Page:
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Date Permissions Signed

5-4-2017

Date of Award

Spring 2017

Document Type

Masters Thesis

Degree Name

Master of Science (MS)

Department

Health and Human Development

First Advisor

San Juan, Jun G.

Second Advisor

Suprak, David N., (David Nathan)

Third Advisor

Buddhadev, Harsh H., (Harsh Harish)

Abstract

The purpose of this study was to examine the differences in knee JPS between males and females at both 30 and 60 degrees of knee extension in the dominant leg of healthy young adults. 46 subjects (22 males, 24 females) participated in the study; aged 19-25 years old, average height 172.7±8.4 cm, and average mass 71.2±12.9 kg. The data collection consisted of three position reproduction tasks with two different target angles for a total of six randomized trials. The difference in reproduction angle was recorded and analyzed as an absolute error between position and reposition. A 2x2 mixed analysis of variance (ANOVA) was used to analyze the difference between genders as well as knee extension angle. The ANOVA revealed that the 30 degree position had a significantly greater absolute reposition error than the 60 degree position (p = 0.007). There was no significant difference in JPS between genders (p = 0.225). Furthermore, there was no presence of an interaction effect between main effects and therefore there was no need to perform post-hoc tests. These results indicate that there is no difference in JPS between genders at positions within the knee’s mid-range of motion. For both males and females, the 30 degree position had greater accuracy than the 60 degree position. Different results may have been seen at a position closer to maximum extension where more tension is placed onto the ACL.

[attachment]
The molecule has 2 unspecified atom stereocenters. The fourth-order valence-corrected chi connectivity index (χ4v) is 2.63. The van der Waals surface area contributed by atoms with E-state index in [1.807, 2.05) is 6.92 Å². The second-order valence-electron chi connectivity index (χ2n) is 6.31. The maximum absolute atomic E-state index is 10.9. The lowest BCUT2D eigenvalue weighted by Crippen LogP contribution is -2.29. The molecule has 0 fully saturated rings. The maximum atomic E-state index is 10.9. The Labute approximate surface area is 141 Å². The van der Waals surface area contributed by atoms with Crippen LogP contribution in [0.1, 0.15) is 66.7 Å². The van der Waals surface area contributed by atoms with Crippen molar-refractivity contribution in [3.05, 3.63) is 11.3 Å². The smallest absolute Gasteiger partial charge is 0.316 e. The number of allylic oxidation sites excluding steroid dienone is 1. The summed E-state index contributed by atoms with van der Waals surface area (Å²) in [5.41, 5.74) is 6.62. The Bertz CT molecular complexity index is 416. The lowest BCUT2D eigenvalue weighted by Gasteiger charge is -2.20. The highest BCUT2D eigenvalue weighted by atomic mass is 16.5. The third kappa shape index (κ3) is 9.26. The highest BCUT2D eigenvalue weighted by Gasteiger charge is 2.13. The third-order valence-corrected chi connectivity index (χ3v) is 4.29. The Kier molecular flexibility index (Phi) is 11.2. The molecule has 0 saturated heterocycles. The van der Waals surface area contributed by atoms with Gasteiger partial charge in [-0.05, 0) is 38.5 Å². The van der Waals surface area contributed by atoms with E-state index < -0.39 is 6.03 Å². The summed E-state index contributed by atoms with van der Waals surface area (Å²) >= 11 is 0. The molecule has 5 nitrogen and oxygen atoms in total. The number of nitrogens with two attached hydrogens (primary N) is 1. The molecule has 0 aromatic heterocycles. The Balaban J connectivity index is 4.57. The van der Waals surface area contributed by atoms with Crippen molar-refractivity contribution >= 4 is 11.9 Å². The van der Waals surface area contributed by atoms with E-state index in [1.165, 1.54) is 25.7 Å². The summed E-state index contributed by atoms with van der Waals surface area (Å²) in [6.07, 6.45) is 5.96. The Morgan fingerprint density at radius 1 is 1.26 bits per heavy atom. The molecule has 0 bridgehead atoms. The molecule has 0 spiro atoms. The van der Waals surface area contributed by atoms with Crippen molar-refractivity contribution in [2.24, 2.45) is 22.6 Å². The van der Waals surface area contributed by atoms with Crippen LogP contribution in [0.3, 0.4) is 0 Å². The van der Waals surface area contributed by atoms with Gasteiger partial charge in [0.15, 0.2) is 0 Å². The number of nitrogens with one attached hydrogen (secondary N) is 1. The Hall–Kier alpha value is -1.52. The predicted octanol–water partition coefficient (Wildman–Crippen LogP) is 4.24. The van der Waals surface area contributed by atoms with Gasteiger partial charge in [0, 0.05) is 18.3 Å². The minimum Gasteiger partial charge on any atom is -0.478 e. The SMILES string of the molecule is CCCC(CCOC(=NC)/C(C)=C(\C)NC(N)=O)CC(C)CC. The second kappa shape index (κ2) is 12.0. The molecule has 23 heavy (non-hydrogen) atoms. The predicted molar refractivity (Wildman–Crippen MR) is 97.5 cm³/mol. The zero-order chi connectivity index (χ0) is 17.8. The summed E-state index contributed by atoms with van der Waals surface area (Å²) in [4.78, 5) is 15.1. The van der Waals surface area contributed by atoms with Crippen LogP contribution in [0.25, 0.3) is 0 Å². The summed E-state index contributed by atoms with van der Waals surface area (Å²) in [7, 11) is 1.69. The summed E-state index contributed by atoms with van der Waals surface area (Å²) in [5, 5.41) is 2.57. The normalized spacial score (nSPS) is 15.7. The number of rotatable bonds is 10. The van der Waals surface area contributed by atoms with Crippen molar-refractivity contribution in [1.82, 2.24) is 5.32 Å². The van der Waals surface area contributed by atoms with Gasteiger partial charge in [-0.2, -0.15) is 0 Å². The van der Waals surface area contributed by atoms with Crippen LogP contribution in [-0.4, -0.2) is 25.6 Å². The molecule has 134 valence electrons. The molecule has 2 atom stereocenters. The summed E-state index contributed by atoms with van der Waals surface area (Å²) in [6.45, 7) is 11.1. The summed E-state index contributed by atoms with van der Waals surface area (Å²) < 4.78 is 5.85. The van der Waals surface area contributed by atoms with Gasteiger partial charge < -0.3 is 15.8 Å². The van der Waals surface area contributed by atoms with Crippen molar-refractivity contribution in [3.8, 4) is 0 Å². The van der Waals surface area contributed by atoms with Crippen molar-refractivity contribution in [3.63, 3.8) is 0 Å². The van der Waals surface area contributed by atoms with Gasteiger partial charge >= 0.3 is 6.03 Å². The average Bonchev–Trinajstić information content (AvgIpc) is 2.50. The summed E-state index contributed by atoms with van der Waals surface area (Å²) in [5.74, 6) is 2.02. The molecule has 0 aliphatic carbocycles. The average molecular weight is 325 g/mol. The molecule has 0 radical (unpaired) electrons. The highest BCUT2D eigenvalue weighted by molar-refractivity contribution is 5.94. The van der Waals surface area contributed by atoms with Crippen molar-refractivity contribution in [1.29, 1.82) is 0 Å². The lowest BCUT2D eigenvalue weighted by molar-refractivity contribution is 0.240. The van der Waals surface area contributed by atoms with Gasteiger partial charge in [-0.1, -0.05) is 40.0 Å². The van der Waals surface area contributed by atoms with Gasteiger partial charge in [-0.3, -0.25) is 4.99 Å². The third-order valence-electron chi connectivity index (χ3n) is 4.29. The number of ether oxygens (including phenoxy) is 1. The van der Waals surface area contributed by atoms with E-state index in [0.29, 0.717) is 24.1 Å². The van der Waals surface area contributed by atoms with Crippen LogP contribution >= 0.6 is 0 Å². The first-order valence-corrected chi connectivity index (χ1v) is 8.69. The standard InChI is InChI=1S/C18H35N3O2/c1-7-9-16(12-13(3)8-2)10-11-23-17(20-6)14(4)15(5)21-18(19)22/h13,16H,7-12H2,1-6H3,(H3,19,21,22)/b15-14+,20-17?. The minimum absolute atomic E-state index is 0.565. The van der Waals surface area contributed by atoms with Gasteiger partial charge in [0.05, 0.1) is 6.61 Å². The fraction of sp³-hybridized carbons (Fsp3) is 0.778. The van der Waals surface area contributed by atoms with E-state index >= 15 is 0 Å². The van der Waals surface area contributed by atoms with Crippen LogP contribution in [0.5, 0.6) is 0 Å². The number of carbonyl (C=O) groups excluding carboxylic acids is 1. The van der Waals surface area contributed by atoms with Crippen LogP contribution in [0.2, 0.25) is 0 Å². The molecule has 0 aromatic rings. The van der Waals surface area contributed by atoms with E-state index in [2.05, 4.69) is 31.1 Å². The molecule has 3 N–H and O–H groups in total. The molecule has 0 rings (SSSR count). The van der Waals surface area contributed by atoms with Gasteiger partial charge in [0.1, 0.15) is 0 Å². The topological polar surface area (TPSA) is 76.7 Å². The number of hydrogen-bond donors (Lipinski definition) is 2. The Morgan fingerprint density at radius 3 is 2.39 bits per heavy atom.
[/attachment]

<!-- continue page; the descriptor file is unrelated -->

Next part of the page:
Type

Text

Publisher

Western Washington University

OCLC Number

987401985

Digital Format

application/pdf

Genre/Form

Academic thesis

Language

English

Language Code

eng

Rights

Copying of this thesis in whole or in part is allowable only for scholarly purposes. It is understood, however, that any copying or publication of this thesis for commercial purposes, or for financial gain, shall not be allowed without the author's written permission.

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